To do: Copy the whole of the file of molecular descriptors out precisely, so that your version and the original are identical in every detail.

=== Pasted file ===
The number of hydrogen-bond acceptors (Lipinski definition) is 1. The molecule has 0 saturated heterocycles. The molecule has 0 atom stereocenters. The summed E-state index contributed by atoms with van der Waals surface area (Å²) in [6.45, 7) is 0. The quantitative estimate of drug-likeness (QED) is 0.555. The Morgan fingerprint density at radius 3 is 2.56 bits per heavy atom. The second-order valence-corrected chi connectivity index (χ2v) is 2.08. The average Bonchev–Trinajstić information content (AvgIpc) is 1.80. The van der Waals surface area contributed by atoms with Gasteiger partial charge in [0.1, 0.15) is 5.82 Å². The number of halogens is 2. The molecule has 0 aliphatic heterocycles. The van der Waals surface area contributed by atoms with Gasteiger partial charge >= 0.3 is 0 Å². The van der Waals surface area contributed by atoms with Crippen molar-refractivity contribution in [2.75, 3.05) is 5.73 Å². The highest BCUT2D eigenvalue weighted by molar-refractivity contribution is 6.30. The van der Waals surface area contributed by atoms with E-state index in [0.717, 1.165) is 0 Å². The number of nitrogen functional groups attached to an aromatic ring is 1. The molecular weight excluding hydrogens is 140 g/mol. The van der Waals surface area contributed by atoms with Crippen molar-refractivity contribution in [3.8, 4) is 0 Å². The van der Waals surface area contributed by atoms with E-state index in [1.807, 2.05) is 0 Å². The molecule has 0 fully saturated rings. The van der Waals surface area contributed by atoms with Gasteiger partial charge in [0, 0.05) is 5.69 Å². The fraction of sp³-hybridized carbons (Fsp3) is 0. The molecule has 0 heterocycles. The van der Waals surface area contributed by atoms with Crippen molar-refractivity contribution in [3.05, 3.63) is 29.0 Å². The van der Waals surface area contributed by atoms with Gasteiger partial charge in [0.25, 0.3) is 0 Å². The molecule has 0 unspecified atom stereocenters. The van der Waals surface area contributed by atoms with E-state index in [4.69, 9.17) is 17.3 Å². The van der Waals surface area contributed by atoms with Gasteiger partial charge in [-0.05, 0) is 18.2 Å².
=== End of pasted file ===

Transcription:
The number of hydrogen-bond acceptors (Lipinski definition) is 1. The molecule has 0 saturated heterocycles. The molecule has 0 atom stereocenters. The summed E-state index contributed by atoms with van der Waals surface area (Å²) in [6.45, 7) is 0. The quantitative estimate of drug-likeness (QED) is 0.555. The Morgan fingerprint density at radius 3 is 2.56 bits per heavy atom. The second-order valence-corrected chi connectivity index (χ2v) is 2.08. The average Bonchev–Trinajstić information content (AvgIpc) is 1.80. The van der Waals surface area contributed by atoms with Gasteiger partial charge in [0.1, 0.15) is 5.82 Å². The number of halogens is 2. The molecule has 0 aliphatic heterocycles. The van der Waals surface area contributed by atoms with Gasteiger partial charge >= 0.3 is 0 Å². The van der Waals surface area contributed by atoms with Crippen molar-refractivity contribution in [2.75, 3.05) is 5.73 Å². The highest BCUT2D eigenvalue weighted by molar-refractivity contribution is 6.30. The van der Waals surface area contributed by atoms with E-state index in [0.717, 1.165) is 0 Å². The number of nitrogen functional groups attached to an aromatic ring is 1. The molecular weight excluding hydrogens is 140 g/mol. The van der Waals surface area contributed by atoms with Crippen molar-refractivity contribution in [3.8, 4) is 0 Å². The van der Waals surface area contributed by atoms with E-state index in [1.807, 2.05) is 0 Å². The molecule has 0 fully saturated rings. The van der Waals surface area contributed by atoms with Gasteiger partial charge in [0, 0.05) is 5.69 Å². The fraction of sp³-hybridized carbons (Fsp3) is 0. The molecule has 0 heterocycles. The van der Waals surface area contributed by atoms with Crippen molar-refractivity contribution in [3.05, 3.63) is 29.0 Å². The van der Waals surface area contributed by atoms with Gasteiger partial charge in [0.25, 0.3) is 0 Å². The molecule has 0 unspecified atom stereocenters. The van der Waals surface area contributed by atoms with E-state index in [4.69, 9.17) is 17.3 Å². The van der Waals surface area contributed by atoms with Gasteiger partial charge in [-0.05, 0) is 18.2 Å².